Hearts pressure valve released as all players agree wage cuts

Owner knew it was no time to budge on salaries

Most Hearts players have agreed wage cuts to stay at Tynecastle.
Most Hearts players have agreed wage cuts to stay at Tynecastle.

News of Hearts players agreeing wage cuts released a metaphoric pressure valve atop Tynecastle Park's new main stand. Reductions between 10 and 30 per cent were not what the squad wanted but, make no mistake, they are crucial to the Edinburgh club surviving this worldwide coronavirus crisis.

The majority of the playing staff accepted reduced salaries by Monday's 5pm deadline and two outstanding members are now on board.

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Players will receive their new amounts on Thursday when monthly wages reach bank accounts. Some players asked for deferrals but Hearts stood defiantly firm. For the owner, this is no time to budge.

Criticism of Ann Budge hasn't been difficult to find recently yet, crucially, she has succeeded in cutting her club's expenditure whilst there is virtually no income with matches indefinitely suspended.

She identified future problems servicing a total staff wage bill which sat at £8.2million last June – that's before 12 signings arrived across subsequent summer and winter transfer windows. Then there is the prospect of a fall in future income through relegation for the Premiership's bottom team.

Arguments over extensive player turnover and whether exceeding budgets left Hearts with no room to manoeuvre are valid and relevant. Budge is responsible for how flexible or otherwise club finances are, former manager Craig Levein must also take some responsibility, however neither can be blamed for coronavirus.

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Budge is one of thousands of club owners across the country and indeed around the globe in a similar predicament. Others agreed to defer salaries, including Hibs, Aberdeen, Celtic and Rangers, but Budge was determined to negotiate cuts because she needed to reduce outgoings.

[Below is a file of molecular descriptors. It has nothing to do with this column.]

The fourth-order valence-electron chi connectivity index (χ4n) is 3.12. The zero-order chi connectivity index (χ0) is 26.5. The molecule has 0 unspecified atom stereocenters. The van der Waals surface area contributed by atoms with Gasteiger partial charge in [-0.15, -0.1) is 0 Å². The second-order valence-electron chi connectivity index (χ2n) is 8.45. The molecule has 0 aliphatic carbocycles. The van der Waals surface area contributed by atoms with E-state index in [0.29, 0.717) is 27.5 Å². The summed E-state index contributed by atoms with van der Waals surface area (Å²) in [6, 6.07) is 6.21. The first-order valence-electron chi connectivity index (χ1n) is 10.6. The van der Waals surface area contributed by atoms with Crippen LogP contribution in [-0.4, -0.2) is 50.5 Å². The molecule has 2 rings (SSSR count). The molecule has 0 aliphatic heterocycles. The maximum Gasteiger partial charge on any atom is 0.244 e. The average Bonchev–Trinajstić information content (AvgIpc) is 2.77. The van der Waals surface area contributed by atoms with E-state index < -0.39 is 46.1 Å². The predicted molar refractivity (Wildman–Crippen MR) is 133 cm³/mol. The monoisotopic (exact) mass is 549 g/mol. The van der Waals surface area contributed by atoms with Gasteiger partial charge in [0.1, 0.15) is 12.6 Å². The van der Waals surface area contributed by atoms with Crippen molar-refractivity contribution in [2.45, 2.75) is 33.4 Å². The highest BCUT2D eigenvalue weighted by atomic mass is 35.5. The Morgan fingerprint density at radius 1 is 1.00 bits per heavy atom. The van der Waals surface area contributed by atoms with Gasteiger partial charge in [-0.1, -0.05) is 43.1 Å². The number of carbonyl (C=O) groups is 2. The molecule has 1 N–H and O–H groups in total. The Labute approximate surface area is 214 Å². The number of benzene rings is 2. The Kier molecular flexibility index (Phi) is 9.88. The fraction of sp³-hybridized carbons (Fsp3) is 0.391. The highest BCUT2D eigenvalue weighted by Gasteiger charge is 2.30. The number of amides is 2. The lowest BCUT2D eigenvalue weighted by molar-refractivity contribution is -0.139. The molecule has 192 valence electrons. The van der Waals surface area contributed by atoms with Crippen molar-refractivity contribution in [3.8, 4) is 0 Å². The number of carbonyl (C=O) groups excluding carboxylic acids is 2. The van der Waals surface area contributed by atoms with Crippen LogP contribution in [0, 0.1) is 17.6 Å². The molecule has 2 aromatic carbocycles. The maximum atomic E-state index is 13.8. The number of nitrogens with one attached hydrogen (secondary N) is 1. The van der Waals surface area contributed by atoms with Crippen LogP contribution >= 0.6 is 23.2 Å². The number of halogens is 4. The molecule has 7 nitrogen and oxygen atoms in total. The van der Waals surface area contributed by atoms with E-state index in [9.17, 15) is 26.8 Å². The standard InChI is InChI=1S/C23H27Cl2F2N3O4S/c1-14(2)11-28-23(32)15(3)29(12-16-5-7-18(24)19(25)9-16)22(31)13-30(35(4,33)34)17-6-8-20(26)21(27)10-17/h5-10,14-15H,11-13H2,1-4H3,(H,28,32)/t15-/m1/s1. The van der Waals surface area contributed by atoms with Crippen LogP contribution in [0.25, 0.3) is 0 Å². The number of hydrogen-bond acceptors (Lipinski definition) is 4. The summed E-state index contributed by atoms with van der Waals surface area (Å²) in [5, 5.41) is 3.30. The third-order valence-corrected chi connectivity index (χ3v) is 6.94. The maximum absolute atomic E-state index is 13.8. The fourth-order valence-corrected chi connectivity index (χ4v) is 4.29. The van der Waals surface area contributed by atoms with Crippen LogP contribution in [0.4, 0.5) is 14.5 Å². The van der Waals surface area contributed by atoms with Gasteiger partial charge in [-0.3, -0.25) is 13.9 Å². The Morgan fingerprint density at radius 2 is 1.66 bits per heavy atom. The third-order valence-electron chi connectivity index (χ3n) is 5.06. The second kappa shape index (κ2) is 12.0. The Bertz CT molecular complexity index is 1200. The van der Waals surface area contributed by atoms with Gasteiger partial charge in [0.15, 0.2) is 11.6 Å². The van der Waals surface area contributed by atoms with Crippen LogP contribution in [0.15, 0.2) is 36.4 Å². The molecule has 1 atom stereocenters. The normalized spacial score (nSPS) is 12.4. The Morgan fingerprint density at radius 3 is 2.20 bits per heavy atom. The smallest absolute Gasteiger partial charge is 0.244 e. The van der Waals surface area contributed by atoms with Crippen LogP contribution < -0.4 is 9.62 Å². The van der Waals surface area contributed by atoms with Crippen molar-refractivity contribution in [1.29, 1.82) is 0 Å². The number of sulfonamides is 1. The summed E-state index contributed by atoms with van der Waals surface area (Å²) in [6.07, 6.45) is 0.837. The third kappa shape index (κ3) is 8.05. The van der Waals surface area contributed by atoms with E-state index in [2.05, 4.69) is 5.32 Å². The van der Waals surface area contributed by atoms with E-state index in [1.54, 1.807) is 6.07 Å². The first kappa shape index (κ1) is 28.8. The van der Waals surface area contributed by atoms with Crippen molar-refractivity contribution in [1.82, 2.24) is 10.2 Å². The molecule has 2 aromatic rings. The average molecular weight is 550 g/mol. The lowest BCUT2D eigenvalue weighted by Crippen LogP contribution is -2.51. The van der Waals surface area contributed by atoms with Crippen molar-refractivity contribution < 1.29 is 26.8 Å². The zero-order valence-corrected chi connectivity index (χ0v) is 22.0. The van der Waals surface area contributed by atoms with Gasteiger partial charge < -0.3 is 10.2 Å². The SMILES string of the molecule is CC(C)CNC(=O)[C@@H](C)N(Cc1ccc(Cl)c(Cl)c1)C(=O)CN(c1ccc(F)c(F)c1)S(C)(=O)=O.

Regardless how or why, she found herself in a position which demanded urgent and decisive action. She acted swiftly once football entered shutdown on March 13 and stuck to her guns knowing Hearts, like most clubs, could not afford to keep all employees on full pay with potentially no fixtures for months.

Initial proposals were for 50 per cent cuts – which some non-football staff suffered. Captain Steven Naismith agreed to move to half pay before the players accepted drops of between 10 and 30 per cent.

They took several weeks to come round to the idea, the threat of having wages stopped altogether through clause 12 in their contracts an obvious factor. Refusing and becoming a free agent through mutual termination of employment is not the best idea right now as teams everywhere fight to survive.

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Clubs deferring wages must, of course, still pick up the bill at a later date. Depending on their monetary resources, that could lead to bigger problems – the kind Budge strove aggressively to avoid at Tynecastle Park.

"Without knowing the financial situation, I can understand why Ann or anyone else in her position would want to be proactive. They would want to look ahead and try to ensure the financial stability of the club," said football finance expert Bryan Jackson, who steered Hearts through a year-long administration process in 2013/14.

"My experience has been that, understandably, when people have to take wage cuts, it's a total shock to the system and difficult to deal with. It takes time to actually accept the situation, get used to it and deal with it. People find it frustrating because they tend to live to what they earn and they depend on it.

"My experience is that the earlier that idea is introduced, the better it is getting people to agree to it and come to terms with it."

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It certainly took longer than Budge and the Hearts board wanted. A letter to every member of the playing staff last Friday reiterated the need for wage cuts rather than deferrals, plus the owner's refusal to put the club into debt. Gradually, players saw it as their best option as the countdown to Monday's deadline went on.

Fans largely feel it is only right that players accept a drop in money in these unprecedented circumstances, and particularly given the Hearts squad have collectively underperformed for many months on the field.

Season tickets for the 2020/21 campaign are currently on sale in an effort to bring in some revenue, although there is no certainty about when that will begin. "We are looking at months, possibly, with no income. We really don't know how long this will last," added Jackson.

"In the past, I've always felt football clubs have a great chance of surviving a financial crisis compared to other businesses. That's because they have a fanbase. Fans tend to do everything they can to help.

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"However, in these circumstances, the knock-on effects of people losing their jobs and being furloughed might make it difficult for fans who want to support their club to be able to buy season tickets. There is so much uncertainty over how much support fans can give."

Which is another reason why Budge simply had to persuade players to do their bit to ensure Hearts have the best chance of survival.